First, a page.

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Video services

Ting Tunes Up Its TV Plan

After serving up competitive, fiber-fed broadband services in a batch of US markets, Ting is nearing the introduction of its next act: pay-TV.

The Ting TV service is currently in a "closed beta" and on track for a commercial launch in the first half of 2019, according to a company official.

Rather than working with DirecTV Now, fuboTV, Sling TV or one of several other OTT-TV providers that have come on the scene in recent years, Ting has instead decided to develop its own IPTV service. Ting has yet to announce all of its technology and vendor partners for the coming TV service, but has confirmed a couple -- France-based Anevia for transcoding and Denmark's Nordija for middleware.

Ting TV also has not revealed pricing and packaging, but the teaser site notes that it will deliver more than 120 channels in HD, with options for "skinny" lineups focused on local broadcast TV, and aim to eliminate "hidden fees," including broadcast, regional sports and HD technology fees.

Update: In more details provided today, Ting noted that the new TV service will require a subscription to its Gigabit Internet service, and that Ting TV will offer two packages – a basic and expanded package, with premium channels that can be added on. There will also be an option for customers to forgo local broadcast channels from Ting and instead receive those channels over-the-air with a digital antenna and, in turn, get a discount on their monthly bill.

Ting TV subs will also be able to access the service in-home via an app for retail streaming devices such as Amazon Fire TV players and sticks and Apple TV boxes, along with an option to rent a device from Ting. A blog about plans for Ting TV posted last year suggests that it will also feature a cloud DVR and allow customers to access content on mobile devices.

Teasing Ting TV
Prospective Ting TV customers can provide their contact info and be alerted when the new service becomes available.
Prospective Ting TV customers can provide their contact info and be alerted when the new service becomes available.

Ting is expected to offer the new TV service in the following markets where it provides or plans to provide broadband service: Centennial, Colo.; Charlottesville, Va.; Fuquay-Varina, Wake Forest and Holly Springs, NC; Sandpoint, Idaho; and Westminster, Md.

A recent posting by a Ting employee on a company message board associated with the TV offering suggests that the service could launch in April or May.

Bullish about the bundle
Though cable and satellite pay-TV incumbents have had trouble hanging on to video customers, Ting believes there's upside in adding TV to a service bundle.

"Our Ting TV rollout is coming along well," Elliot Noss, president and CEO of Toronto-based Ting parent company Tucows, said on the company's recent Q4 earnings call, according to this Seeking Alpha transcript. "We have a long list of prospects who have indicted interest on our website. Those prospects are almost entirely non-Ting Internet customers, which validates our hypothesis that many people have been waiting on the sidelines for us to offer traditional television."

Noss noted that Ting TV will allow subs to forego renting a box, but acknowledged that Ting will still have to operate the service within the financial confines of the programming deals it can strike.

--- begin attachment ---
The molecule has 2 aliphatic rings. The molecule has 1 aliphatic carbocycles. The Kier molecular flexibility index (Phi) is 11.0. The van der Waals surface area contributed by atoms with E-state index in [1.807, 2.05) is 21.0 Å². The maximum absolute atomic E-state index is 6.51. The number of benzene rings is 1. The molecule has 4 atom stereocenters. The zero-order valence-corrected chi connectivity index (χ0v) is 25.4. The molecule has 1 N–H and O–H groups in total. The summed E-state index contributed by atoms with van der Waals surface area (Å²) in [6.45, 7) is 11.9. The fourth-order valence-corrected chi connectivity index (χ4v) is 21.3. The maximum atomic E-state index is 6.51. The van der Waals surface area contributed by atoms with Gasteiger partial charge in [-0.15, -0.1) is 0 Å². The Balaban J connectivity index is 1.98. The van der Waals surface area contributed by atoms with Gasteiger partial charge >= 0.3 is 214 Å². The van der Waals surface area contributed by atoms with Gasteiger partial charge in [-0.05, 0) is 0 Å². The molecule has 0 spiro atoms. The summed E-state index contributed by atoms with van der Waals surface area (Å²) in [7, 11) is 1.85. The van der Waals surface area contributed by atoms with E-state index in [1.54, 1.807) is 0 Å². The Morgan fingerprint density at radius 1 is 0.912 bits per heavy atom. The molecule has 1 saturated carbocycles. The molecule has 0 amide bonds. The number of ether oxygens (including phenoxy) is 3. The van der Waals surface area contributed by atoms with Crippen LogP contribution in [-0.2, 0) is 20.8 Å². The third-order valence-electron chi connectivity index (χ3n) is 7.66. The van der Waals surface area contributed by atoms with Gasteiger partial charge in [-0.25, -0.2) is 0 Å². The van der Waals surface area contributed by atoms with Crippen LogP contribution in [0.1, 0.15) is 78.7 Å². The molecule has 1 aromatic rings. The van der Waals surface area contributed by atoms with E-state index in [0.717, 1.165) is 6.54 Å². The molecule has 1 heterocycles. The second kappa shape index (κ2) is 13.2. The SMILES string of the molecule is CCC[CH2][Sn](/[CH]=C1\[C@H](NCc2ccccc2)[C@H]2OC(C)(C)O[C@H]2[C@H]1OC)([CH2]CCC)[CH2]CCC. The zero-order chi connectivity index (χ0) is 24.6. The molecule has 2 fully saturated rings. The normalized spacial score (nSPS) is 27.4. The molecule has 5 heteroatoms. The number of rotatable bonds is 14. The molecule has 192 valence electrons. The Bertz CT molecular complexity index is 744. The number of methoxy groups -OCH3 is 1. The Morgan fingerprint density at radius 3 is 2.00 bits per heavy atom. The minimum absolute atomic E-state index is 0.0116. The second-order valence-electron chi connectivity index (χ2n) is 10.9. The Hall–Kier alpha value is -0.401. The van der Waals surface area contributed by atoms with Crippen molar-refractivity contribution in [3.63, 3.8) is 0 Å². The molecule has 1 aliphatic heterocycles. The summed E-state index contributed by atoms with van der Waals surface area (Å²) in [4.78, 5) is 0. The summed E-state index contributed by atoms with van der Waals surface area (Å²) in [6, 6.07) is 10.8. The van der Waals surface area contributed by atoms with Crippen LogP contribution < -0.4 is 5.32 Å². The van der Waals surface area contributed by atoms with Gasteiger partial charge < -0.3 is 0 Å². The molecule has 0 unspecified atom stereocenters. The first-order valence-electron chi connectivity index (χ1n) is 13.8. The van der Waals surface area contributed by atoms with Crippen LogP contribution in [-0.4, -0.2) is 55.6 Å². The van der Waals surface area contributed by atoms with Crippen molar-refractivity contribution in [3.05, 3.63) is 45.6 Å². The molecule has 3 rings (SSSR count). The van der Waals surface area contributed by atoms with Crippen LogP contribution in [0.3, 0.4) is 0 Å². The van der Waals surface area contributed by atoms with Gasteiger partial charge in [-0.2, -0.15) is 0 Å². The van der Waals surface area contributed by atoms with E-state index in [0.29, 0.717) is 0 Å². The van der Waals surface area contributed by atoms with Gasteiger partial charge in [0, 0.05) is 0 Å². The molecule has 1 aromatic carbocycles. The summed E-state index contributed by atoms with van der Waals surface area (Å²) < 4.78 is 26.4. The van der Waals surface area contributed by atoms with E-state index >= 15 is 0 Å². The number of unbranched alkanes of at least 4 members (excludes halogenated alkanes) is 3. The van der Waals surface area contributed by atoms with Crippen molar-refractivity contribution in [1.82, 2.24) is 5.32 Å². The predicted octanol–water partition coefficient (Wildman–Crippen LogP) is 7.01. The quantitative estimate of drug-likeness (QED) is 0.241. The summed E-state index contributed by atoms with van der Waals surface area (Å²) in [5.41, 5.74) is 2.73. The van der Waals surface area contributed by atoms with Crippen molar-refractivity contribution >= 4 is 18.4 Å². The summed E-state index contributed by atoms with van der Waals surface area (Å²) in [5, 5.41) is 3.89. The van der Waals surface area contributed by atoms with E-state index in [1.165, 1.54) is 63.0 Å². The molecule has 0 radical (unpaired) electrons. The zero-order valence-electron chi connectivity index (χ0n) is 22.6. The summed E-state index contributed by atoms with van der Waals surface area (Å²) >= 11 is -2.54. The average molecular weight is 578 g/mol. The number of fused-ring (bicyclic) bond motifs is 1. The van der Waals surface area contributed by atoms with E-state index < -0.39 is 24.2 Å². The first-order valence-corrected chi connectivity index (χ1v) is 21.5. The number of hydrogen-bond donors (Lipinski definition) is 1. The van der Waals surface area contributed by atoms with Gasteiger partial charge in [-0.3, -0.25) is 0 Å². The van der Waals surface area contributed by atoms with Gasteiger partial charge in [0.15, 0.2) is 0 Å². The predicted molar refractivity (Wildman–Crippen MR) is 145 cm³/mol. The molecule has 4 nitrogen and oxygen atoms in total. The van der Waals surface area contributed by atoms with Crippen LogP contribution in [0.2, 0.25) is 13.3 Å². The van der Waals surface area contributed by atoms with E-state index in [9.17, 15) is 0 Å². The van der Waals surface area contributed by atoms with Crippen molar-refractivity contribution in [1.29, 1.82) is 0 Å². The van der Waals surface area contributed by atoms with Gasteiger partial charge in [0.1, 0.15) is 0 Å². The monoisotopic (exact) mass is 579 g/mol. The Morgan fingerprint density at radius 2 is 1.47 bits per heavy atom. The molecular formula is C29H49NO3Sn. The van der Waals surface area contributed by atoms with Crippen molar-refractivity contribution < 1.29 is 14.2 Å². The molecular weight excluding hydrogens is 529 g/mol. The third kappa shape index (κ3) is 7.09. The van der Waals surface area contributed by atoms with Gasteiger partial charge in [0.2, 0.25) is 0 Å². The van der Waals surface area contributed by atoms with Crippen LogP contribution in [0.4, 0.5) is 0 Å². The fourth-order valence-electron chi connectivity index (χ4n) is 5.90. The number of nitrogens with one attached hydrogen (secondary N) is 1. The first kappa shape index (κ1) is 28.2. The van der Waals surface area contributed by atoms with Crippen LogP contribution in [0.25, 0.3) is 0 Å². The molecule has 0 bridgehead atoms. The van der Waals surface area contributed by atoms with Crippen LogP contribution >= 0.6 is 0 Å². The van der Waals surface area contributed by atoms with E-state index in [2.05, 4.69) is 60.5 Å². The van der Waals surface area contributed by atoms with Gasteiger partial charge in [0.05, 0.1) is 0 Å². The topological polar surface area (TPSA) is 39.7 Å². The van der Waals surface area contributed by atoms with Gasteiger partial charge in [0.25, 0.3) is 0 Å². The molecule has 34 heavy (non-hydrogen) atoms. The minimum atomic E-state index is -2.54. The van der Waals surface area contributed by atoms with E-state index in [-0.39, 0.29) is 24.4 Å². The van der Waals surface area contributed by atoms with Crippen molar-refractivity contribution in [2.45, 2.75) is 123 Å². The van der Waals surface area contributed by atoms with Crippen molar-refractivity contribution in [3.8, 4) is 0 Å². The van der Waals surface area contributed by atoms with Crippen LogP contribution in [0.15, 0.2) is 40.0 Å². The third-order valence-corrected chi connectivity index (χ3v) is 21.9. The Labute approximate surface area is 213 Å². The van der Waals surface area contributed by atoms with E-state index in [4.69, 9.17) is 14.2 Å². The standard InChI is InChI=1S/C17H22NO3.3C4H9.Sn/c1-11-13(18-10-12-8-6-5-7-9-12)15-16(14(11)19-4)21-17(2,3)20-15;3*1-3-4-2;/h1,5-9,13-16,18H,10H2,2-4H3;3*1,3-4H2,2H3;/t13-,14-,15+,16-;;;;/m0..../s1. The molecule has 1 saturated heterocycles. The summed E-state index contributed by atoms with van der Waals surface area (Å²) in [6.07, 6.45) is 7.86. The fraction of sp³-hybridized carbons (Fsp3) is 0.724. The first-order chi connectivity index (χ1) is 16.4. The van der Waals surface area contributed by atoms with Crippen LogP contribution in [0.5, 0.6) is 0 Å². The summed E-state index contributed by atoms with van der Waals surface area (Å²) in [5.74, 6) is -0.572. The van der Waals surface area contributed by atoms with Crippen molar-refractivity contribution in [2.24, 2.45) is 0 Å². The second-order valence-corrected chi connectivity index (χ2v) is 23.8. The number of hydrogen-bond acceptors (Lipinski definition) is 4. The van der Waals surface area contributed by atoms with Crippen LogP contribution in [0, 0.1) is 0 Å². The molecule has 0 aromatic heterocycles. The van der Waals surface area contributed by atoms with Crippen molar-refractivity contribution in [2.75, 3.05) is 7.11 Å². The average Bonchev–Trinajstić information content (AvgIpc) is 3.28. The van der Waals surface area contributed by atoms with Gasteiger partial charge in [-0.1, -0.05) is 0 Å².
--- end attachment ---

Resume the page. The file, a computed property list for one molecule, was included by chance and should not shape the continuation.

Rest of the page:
"A lot of the TV experience is dictated by the major content providers," he said. "So, we cannot shatter conventions quite as much as we would like. But we are trying and, so far, people seem very excited about getting cable TV without the cable company."

Noss added on the call that Ting purchased a piece of land in Centennial, Colo., last year that will serve as the company's main West Coast data center and its West Coast headend for the new Ting TV offering.

Ting's fiber and broadband footprint isn't huge, but the company could cause some headaches for incumbent cable operators and telcos in the pockets where it's available.


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Ting's Internet service ended 2018 with about 28,000 "serviceable addresses" and roughly 7,000 active customers. Ting's Internet service passes about 31,000 addresses. The company estimates that it costs $2,500 to $3,000 to build and connect a home for broadband service.

On the Q4 call, Noss noted that the company had signed a deal with a private partner for an additional "Ting Town," in which the partner will build and own the network and Ting will provide service. Ting hasn't revealed it yet.

In addition to 1-Gig broadband in select markets, Ting also sells a mobile service via MVNO deals with Sprint (for CDMA coverage) and/or T-Mobile (for GSM coverage). Ting ended 2018 with about 162,000 accounts and 296,000 subscribers.

Tucows, meanwhile, provides a wholesale platform for selling and integrating domain names.

In Q4, Tucows posted revenues of $86.6 million, down from $90.6 million in the year ago quarter, due primarily to a "bulk transfer" of 2.8 million domain names during 2018.

Q4 2018 network expenses increased 15%, to $4.4 million. Ting has allocated $35 million of capex for its fiber-related activity, and $13 million for data centers that house the company's network electronics and as a termination point for its local fiber networks.

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— Jeff Baumgartner, Senior Editor, Light Reading

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